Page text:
Back to the continuum: Once we start to see how fascia penetrates virtually every tissue imaginable, as well as surrounding and invaginating most (many would argue all) organs, we get a better picture of why ultra-smart people have been calling fascia a SECOND NERVOUS SYSTEM for decades as well as intimately (and causally) linking it to all pain, sickness, and disease (HERE). Honestly, this paper is super cool and short enough to read in five minutes, which I suggest you do. Allow me to use this concept to show you a consequence of this aspect of fascia going haywire.
One of the things we know is that when fascia is injured or exposed to SYSTEMIC INFLAMMATION, it becomes fibrotic and THICKENS or DENSIFIES (Dr. Stecco’s word). We see this not only in virtually all injuries, but we see it in numerous disease processes including cancer (HERE). In fact, it’s an important enough phenomenon that fibrosis (the medical word for thickened scar-like tissue) is the #1 cause of death on the planet (HERE). The same thickening that’s characteristic of fascia is likewise characteristic of bone.
Publishing in the August 2005 issue of Nature Materials (Sacrificial Bonds and Hidden Length Dissipate Energy as Mineralized Fibrils Separate During Bone Fracture), a team of 11 researchers from the physics department at University of California, Santa Barbara showed just how right Levin really is. A press release (Fundamental Discovery About the Fracture of Human Bone: It’s All in the ‘Glue) that was published in a university publication (The Current) revealed that unhealthy bone undergoes continual fractures at the molecular level, leading to a (you guessed it) thickening of the bone; even though said bone may be significantly weaker.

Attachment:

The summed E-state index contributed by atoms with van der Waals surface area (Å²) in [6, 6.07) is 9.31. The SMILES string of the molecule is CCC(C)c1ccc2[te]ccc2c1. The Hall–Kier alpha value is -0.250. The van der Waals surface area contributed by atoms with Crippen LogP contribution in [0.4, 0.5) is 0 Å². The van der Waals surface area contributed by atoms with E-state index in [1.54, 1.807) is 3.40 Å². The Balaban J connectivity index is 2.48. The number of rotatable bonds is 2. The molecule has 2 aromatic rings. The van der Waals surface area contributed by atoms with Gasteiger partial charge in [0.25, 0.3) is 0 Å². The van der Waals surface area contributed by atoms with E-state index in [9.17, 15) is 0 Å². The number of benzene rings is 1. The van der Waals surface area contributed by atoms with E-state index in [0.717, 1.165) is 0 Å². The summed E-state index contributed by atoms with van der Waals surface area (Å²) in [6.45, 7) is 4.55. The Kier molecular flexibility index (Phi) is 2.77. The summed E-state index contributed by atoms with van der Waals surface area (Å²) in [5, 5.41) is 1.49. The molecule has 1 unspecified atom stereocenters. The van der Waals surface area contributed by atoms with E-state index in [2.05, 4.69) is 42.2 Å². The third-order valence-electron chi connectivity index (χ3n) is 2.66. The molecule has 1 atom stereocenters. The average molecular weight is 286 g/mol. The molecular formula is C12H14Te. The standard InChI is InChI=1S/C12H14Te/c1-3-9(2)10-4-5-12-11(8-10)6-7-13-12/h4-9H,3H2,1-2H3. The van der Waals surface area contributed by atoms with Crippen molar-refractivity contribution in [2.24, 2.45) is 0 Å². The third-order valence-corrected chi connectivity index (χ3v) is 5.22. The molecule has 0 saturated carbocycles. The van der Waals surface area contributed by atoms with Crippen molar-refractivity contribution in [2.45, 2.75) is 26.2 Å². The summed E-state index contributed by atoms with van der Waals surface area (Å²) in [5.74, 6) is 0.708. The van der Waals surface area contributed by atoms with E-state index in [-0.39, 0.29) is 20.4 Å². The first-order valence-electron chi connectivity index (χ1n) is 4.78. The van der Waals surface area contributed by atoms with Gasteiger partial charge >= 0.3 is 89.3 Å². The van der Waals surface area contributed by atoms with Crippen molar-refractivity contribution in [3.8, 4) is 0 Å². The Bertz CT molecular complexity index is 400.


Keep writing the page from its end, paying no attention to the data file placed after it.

A certain amount of thickening (whether bone or soft tissue) can be a good thing. For instance, in response to the mechanical loads and forces of athletic endeavors or hard labor, the goal is to achieve muscle hypertrophy along with some connective tissue thickening.
However, once we understand the work of the renowned German surgeon, who, in the mid 1800’s, figured out that bone grows / thickens / becomes more dense in response to mechanical forces put on it (even if said forces are ‘bad’ such as what might be seen in altered biomechanics), we can begin to grasp how big this concept really is. His name was put on his theory, which eventually became known as WOLFF’S LAW. The work of Dr. Julian Wolff should help you understand why I’m a huge fan of WEIGHTLIFTING, explosive exercises such as SPRINTS, REBOUNDING / TRAMPOLINING, or stretching / exercising on a simple and inexpensive WBV MACHINE.
Here’s what’s doubly cool about all of this. If you will focus on reducing whole-body inflammation (I’ve left you a few pointers HERE), the end result is not only stronger bones and connective tissues, but better overall health as well as the likelihood of diminished pain —- this is often times the case even for those struggling with CENTRAL SENSITIZATION. If you found today’s post interesting or beneficial in any way, be sure and spread the wealth by liking, sharing, or following us on FACEBOOK.